ISSN 2330-717X

Cambodia: Russian Pedophile Pardoned On Government Request


Cambodian Prime Minister Hun Sen’s government asked the country’s King Norodom Sihamoni to pardon a Russian businessman convicted of sexually abusing more than a dozen girls in Cambodia, according to a prince.


Prince Sisowath Thomico told RFA in an interview Friday that the king granted an amnesty to Alexander Trofimov, who was freed on Tuesday, based on a government request.

Trofimov, who became the focus of Cambodia’s largest-ever pedophilia case, had been convicted of buying sex from 17 girls between the ages of six and 13.

Anti-human trafficking groups have expressed dismay over his release, saying it would be a bad example for criminals.

“I don’t want to respond to [the] anti-human trafficking groups’ comment and thought but I can comment based on the laws. The King has granted amnesty because the government has asked the King to prepare a royal decree to pardon [Alexander Trofimov],” Thomico said.

“The King can make his own decision without consulting with the government and other institutions but in the case of Alexander Trofimov, the King granted the amnesty upon the government’s request,” he said.


Thomico added that the government request was made to the King through the council of ministers.

“The ministry of justice must have requested through the council of ministers,” said Thomico, who is also the spokesman for retired King Norodom Sihanouk.

He declined to comment when asked whether the King knew that Trofimov was a sex offender.

Before his arrest in October 2007, Trofimov was chairman of a Russian-led investment group developing a Cambodian tourist island.


Trofimov led Koh Pos Investment Company, which in 2006 received permission to build a U.S. $300 million resort on Koh Pos, known also as Snake Island, off Sihanoukville in southern Cambodia.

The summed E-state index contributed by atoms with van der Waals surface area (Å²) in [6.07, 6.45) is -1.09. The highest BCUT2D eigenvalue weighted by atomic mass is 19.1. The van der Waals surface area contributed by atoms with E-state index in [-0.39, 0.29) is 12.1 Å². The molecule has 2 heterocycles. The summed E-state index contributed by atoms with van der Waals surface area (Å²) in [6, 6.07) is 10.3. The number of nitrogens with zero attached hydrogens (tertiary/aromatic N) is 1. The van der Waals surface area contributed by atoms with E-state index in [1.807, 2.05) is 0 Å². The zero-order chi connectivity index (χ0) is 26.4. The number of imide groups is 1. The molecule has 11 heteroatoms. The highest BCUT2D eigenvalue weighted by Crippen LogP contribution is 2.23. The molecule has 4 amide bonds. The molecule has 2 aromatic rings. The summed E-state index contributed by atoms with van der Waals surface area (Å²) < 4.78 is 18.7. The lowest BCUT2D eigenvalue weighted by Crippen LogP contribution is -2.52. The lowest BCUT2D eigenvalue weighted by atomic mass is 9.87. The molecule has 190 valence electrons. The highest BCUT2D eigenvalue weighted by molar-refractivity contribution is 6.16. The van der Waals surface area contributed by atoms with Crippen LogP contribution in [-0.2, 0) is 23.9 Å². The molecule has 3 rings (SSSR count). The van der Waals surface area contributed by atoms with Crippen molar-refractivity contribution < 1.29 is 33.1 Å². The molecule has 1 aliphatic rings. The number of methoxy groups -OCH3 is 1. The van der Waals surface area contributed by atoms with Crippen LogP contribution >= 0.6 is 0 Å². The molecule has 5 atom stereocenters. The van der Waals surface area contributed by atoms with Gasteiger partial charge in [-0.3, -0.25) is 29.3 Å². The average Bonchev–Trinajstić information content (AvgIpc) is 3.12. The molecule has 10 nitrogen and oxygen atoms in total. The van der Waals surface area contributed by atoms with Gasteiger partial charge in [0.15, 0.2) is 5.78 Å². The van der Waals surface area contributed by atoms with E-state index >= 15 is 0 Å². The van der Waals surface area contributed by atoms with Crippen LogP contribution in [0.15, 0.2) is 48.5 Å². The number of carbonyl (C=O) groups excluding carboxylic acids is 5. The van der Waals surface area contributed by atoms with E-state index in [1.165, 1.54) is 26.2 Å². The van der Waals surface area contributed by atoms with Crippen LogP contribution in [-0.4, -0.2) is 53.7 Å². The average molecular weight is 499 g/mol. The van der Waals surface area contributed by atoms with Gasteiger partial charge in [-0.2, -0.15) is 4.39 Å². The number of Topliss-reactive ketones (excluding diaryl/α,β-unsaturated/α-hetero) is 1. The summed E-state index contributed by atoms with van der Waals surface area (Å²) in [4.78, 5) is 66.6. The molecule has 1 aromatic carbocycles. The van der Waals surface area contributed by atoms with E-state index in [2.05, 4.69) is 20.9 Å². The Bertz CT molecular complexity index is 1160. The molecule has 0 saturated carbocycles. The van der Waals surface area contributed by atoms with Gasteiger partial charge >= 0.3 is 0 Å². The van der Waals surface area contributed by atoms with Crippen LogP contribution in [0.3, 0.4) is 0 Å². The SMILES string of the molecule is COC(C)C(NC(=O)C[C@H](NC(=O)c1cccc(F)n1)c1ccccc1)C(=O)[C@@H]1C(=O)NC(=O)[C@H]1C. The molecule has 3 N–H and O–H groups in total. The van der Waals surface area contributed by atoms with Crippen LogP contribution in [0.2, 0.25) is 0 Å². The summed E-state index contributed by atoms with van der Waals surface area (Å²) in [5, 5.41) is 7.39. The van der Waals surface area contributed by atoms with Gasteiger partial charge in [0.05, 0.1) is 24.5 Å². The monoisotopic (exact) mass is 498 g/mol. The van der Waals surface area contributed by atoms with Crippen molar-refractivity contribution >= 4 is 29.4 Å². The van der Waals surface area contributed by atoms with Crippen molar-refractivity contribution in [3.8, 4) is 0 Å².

Trofimov was originally sentenced to 17 years in jail, but his term was slashed to seven years in August 2010.

Trofimov was one of the higher profile cases in recent years in Cambodia’s efforts to crack down on pedophiles.

Anti-pedophile non-governmental group Action Pour Les Enfants (Apple) country director Samleang Seila told RFA that even though Trofimov’s release was “legal,” it will set a bad example in Cambodia.

“We are very sad. We felt that a person who committed a serious crime against children received a very light punishment. Our reaction is the release is a weak message showing that serious offenders receive a light punishment. This punishment is not enough for what he did,” he said.

Trofimov was one of more than 300 inmates held in prisons across Cambodia who were either released or had their sentences reduced after receiving a royal pardon.


Trofimov admitted to sexually abusing 16 of the girls and apologized to his victims and the Cambodian people during a hearing last year.

He is also wanted by Russia in connection with child sex allegations in his native country, but Cambodia’s Court of Appeal has rejected a request by the Russian government to extradite him, Agence France-Presse reported.

Dozens of foreigners have been jailed for child sex crimes or deported to face trial in their home countries since Cambodia launched an anti-pedophilia push in 2003 in a bid to shake off its reputation as a haven for sex predators.

Reported by Samean Yun for RFA’s Khmer service. Translated by Samean Yun. Written in English by Parameswaran Ponnudurai. 


Radio Free Asia’s mission is to provide accurate and timely news and information to Asian countries whose governments prohibit access to a free press. Content used with the permission of Radio Free Asia, 2025 M St. NW, Suite 300, Washington DC 20036.

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